“Back-To-School Essentials”… More like back-to-school protection

by Elizabeth Rajnik, Editor

It’s September 2. School starts in less than 24 hours. Parents and children rush into Walmart to purchase last-minute school supplies. Kids lay out their newly purchased outfits in preparation for the early school morning. Parents run around their house ensuring their children’s lunches are packed.

Making sure students have all their back-to-school essentials is crucial, but for many parents who fear the potential violence of the school-shooting epidemic, back-to-school essentials mean much more: protection.

For the parents of Columbine, Sandy Hook, Stoneman Douglas, Santa Fe and many more high schools, protection is a reality.  Not the potential future; it’s the very real past.

Sandy Hook Promise is a national non-profit organization founded and led by several family members who lost loved ones in the tragic school shooting at Sandy Hook Elementary School on December 14, 2012.

Sandy Hook Promise’s mission is “To create a culture engaged in preventing shootings, violence, and other harmful acts in school.” The founders hope to use their mission to honor the victims of gun violence while turning their tragedy into “a moment of transformation.” 

I promise to do all I can to protect children from gun violence by encouraging and supporting solutions that create, healthier homes, schools and communities.”

— The Sandy Hook Promise

On September 17, Sandy Hook Promise released a Public Service Announcement called “Back-To-School Essentials.” The first scene features a young boy talking about his new backpack as he grabs it out of this locker. While the video content appears seemingly harmless, the mood quickly takes a turn for the worse.

As I watched the PSA for the first time, my stomach sank. Imagining being in this position, and understanding it’s reality in our society, is an extremely scary thought.

The two scenes that follow show a young girl flaunting her colorful folders and a boy talking about his new headphones, unaware of the commotion occurring behind them. As the video progresses, children continue to talk about their new school supplies, but rather than using them for their educational purposes, the school supplies become protective gear.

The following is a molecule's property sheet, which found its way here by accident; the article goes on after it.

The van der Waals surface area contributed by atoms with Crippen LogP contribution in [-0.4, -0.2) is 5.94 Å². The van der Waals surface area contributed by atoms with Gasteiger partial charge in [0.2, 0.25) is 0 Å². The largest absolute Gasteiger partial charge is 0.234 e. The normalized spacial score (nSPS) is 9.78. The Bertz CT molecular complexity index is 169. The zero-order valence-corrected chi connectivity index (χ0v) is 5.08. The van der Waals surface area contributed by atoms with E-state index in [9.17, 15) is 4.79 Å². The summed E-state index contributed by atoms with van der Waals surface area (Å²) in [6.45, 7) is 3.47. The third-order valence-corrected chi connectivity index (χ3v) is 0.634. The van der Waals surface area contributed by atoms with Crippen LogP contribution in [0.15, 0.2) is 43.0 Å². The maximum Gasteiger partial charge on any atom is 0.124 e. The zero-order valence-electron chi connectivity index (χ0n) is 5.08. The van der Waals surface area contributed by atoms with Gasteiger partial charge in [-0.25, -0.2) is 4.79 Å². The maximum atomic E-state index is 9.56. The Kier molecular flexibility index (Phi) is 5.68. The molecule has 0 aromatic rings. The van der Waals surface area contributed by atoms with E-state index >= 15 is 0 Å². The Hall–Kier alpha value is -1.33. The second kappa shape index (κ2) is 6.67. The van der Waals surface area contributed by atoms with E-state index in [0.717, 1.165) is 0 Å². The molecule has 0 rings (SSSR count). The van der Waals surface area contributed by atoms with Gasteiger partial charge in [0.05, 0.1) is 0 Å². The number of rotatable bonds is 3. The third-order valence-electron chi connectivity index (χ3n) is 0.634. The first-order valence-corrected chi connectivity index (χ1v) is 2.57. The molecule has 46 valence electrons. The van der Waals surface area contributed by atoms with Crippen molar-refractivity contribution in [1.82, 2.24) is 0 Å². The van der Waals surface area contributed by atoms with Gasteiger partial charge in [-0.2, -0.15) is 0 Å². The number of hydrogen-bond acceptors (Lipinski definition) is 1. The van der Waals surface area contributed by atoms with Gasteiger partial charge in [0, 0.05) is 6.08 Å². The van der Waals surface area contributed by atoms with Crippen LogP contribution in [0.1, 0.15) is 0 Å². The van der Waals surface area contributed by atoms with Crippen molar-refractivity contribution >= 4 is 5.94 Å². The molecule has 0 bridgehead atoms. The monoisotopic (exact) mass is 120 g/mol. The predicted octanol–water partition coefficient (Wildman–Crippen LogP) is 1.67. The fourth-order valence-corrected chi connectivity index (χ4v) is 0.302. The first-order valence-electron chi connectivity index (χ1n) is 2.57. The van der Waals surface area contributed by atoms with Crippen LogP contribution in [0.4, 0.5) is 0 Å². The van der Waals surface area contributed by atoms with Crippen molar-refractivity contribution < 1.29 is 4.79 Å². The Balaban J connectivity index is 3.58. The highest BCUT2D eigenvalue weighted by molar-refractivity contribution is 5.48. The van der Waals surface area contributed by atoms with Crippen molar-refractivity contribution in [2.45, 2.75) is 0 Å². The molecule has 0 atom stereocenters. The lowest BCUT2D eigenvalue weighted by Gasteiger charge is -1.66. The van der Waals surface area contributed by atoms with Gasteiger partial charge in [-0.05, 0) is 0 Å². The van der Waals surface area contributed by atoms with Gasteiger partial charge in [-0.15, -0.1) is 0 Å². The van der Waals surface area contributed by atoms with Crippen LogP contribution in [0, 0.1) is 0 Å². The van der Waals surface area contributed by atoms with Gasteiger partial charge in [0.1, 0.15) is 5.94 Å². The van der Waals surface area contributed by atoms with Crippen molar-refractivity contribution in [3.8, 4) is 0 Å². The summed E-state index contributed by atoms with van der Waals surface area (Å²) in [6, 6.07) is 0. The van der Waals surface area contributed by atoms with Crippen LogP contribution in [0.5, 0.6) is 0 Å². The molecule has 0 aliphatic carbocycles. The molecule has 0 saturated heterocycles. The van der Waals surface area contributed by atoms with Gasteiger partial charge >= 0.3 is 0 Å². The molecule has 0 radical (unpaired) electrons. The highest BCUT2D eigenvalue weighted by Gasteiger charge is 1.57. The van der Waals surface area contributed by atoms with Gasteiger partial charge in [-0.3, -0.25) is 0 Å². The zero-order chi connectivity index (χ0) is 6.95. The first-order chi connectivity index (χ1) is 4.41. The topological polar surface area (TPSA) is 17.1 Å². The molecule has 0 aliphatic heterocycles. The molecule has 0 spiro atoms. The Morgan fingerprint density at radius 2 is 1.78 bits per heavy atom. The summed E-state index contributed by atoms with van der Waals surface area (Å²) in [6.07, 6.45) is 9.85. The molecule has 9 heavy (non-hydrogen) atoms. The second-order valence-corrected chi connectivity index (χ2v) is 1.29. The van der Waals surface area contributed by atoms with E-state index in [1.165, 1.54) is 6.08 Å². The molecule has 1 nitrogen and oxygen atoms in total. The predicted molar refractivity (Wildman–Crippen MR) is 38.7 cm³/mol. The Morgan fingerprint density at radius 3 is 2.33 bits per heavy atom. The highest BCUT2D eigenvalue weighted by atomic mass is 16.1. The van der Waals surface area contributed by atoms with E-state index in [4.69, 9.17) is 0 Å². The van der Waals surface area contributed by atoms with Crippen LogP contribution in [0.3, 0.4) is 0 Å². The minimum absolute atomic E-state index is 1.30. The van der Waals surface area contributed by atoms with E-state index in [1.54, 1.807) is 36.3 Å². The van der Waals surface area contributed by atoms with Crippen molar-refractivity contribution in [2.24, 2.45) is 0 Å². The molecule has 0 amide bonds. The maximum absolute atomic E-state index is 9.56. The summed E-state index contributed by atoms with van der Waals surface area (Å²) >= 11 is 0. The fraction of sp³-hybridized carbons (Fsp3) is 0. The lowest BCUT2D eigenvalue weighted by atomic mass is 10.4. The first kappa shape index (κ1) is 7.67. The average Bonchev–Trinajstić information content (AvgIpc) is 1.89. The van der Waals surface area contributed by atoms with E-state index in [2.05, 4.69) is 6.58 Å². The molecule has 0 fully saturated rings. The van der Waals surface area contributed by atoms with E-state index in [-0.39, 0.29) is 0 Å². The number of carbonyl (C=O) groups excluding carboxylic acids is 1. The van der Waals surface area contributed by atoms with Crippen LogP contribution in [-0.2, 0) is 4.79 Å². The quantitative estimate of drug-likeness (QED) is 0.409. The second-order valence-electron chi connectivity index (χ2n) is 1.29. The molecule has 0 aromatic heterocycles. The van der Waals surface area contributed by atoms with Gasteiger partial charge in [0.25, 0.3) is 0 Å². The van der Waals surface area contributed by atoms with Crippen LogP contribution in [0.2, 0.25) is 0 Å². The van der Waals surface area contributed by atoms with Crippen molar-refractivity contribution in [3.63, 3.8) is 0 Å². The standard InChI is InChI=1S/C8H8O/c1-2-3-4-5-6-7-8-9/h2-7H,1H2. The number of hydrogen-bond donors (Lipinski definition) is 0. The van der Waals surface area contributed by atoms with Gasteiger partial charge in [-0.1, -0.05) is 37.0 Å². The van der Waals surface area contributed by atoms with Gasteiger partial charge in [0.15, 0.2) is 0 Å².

Two of the more graphic scenes show a young girl using her new socks to wrap a fellow classmate’s wound, and two students in art class using scissors and colored pencils to defend themselves.

The last scene shows a young girl crying in the bathroom. After texting “I love you mom,” she looks at the camera teary-.eyed and states, “I’m so glad I finally got a phone to stay in touch with my mom.” The PSA leaves the viewers devastated and horrified as the door to the bathroom creeks open, and an intruder enters.

The video cuts off to a black screen, giving the viewers a final message: “It’s back to school time and you know what that means. School shootings are preventable when you know the signs.”

The extremely graphic PSA has gathered mass amounts of attention from the public since its release. Sue Mouchantat, Operations Manager of Sandy Hook Promise, commented on the overwhelming outreach from the community, regarding the PSA. 

“We have been overwhelmed with requests from students… for personal interviews or help with providing background for student research and/or projects. We appreciate these requests and know they come from the heart. Because of the volume of these inquiries we are unable to follow up with them as we would like,” said Mouchantat.

Many of my peers were emotionally affected by the events on December 14, 2012, without having been present at the Sandy Hook Elementary. Junior, Sierra Rossman, is one of many who has vivid memories from this day.